The previous sections of this discussion paper have outlined a number of options that could be considered for longer-term measures to manage greenhouse gas emissions in the New Zealand economy. Those options have been described without reference to the relative strengths and weaknesses of the other possibilities. The purpose of this section is to ask some comparative questions that will enable officials to collect perspectives around the relative merits of the following options for policy after 2012:

  • emissions trading (across key sectors or economy-wide)

  • greenhouse gas charge (across key sectors or economy-wide)

  • regulation (RMA or Electricity Act)

  • emission reduction agreements (mandatory or voluntary).

Other important categories of measures include financial incentives, such as capital subsidies, tax incentives, financing programmes, or preferential pricing schemes, and information and education programmes. As noted elsewhere in this paper, the government expects a mix of sectoral and economy-wide measures may be needed to integrate New Zealand’s sustainable development objectives. The measures listed above are not the only steps being considered by the government and are not intended to exclude other types of measures that could be adopted on a sectoral or economy-wide basis.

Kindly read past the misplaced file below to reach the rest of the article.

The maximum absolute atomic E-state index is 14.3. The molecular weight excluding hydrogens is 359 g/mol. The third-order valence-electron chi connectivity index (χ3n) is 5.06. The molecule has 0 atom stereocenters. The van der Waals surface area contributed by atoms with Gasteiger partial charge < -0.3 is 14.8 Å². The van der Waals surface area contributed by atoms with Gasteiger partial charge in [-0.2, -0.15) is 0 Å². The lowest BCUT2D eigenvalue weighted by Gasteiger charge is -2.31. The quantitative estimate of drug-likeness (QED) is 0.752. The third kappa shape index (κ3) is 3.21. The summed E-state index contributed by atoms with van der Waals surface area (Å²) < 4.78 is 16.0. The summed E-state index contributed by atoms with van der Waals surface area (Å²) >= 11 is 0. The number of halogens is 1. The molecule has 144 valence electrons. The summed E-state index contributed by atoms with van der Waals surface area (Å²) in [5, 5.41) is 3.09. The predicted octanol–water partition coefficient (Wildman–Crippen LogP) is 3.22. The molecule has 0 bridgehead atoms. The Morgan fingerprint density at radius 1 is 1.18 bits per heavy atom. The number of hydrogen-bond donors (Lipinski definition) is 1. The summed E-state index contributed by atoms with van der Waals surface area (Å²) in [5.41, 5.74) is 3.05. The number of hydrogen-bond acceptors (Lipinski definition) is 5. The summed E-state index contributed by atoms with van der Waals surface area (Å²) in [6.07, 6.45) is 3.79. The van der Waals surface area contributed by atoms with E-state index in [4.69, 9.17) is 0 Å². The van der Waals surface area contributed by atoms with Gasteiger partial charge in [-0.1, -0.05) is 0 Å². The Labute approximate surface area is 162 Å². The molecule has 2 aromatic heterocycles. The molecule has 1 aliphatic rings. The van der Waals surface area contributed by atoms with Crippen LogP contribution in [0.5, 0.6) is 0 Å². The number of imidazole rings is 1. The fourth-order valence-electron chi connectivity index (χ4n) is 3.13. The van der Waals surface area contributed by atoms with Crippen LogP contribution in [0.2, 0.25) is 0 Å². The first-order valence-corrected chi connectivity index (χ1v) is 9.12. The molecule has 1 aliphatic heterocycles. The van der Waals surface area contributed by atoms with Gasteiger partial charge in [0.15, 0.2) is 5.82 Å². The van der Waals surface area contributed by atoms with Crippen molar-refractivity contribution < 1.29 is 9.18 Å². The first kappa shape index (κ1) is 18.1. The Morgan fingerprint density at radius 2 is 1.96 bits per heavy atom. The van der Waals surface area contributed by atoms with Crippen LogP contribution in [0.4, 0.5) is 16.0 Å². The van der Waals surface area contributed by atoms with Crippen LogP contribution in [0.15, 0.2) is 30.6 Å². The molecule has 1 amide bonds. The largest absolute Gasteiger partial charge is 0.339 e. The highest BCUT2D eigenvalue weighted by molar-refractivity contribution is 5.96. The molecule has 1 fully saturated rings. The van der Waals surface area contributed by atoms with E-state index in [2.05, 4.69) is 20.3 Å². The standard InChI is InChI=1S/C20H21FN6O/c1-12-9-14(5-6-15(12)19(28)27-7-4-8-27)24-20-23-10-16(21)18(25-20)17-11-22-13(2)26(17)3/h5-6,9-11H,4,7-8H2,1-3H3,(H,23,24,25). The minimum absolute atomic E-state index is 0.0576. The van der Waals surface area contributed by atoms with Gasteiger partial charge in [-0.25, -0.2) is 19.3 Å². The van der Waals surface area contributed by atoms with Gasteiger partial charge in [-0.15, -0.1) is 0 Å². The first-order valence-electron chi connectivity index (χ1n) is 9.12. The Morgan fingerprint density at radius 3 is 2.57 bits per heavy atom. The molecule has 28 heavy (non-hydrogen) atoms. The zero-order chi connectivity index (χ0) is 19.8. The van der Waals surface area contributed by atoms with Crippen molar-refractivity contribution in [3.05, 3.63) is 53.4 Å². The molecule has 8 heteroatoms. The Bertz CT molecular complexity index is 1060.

Questions for discussion

23) What national and/or international circumstances would favour emissions trading rather than greenhouse gas charges applied broadly or more selectively across multiple sectors of the New Zealand economy post-2012?

24) Would a price measure be sufficient to achieve the following types of climate change-related objectives: accelerated uptake of highly efficient technologies, development and commercialisation of new technologies, fuel switching to low emissions or renewable energy sources, and reduced energy demand?

25) Under what circumstances should a regulatory approach be used in place of price-based measures such as emissions trading, a greenhouse gas charge or financial incentives?

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